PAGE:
I removed the 10 k trimpot and 220 pf capacitor. Then I took some 1 mm massive wire, two pieces of 10 cm. I bend these into an L shape, with the short end being 1.5 cm and the long side 8,5 cm. And soldered one at the 100 k resistor rear Q1, at the side that connects to the 68 pf cap. The other wire is soldered to the 100 k resistor near Q2, again at the side that connects to the 68 pf cap.
The are soldered in such way that the 1.5 cm part is vertical and the 8.5 cm part is horizontal. The horizontal parts are in parallel and have a space of about 0.5 to 1 cm. These now can be bend closer to each other or further away to modify the sound. If they are to close you will loose the lower notes. This is a trade off just as the old mod. was.
This new mod. works similar to the previous mod. but has a different sound as result which I like better.

To modify the sound further, I replaced the 1 k resistor between pins 2 and 3 of the MC1496 with 2k2. This reduces the conversion gain somewhat, which has a positive effect of the max. volume distortion and at the same time makes low volume signals slightly more 'raw' like slowly bowing a violin.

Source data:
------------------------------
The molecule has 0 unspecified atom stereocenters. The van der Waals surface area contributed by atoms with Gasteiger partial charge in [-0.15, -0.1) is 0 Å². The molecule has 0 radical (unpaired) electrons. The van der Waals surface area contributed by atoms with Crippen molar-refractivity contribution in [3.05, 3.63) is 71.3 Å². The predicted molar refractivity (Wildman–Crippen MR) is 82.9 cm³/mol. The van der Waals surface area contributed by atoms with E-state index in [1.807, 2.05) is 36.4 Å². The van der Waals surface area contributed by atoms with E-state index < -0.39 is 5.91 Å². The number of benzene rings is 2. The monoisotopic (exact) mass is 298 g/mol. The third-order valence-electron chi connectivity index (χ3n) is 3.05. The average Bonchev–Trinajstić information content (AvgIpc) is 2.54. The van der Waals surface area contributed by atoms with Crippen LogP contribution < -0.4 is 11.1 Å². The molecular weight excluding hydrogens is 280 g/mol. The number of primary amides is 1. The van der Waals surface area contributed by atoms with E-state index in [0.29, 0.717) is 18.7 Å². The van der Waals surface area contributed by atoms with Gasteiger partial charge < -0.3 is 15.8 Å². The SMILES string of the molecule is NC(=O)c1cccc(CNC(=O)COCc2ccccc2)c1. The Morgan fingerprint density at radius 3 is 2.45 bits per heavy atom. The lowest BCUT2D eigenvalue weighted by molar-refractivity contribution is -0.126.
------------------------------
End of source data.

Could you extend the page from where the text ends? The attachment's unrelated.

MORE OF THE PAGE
66 Hz waveform 110 Hz waveform
220 Hz waveform 1 kHz waveform

The waveform of my instrument at different frequencies.
Due to the added low-pass filter the wave becomes more like a sine at higher frequencies.
There are many variations possible by adjusting the two new trimpots, it's all a matter of taste.

Next I created a low-pass filter between the MC1496 and the LM358 by putting a 100 k trimpot in series with the 0.1 uF capacitor and add a 10 nF capacitor between pins 4 and 5 of the LM358. This allows to take the sharp edge of the signal and makes it more like the sound of strings. It also slightly reduces the signal level which further cures the distortion at max. volume.

Theremin in cabinet

Theremin finished in cabinet. The young artist is my daughter Janneke.
The two knobs on the front are volume and pitch fine-tuning.
There is a t-nut, centered in the cabinet bottom for mounting the theremin on a sturdy Manfrotto 144B tripod.

Results - are hard to describe in words. [Sound samples pending- TW Staff]

Before you start soldering, please be aware that you can do damage if you make mistakes. Please only modify your circuit if you know what you are doing. After all it would be a shame if you would break it (and I don't want to get the blame if you do).

Enjoy! Max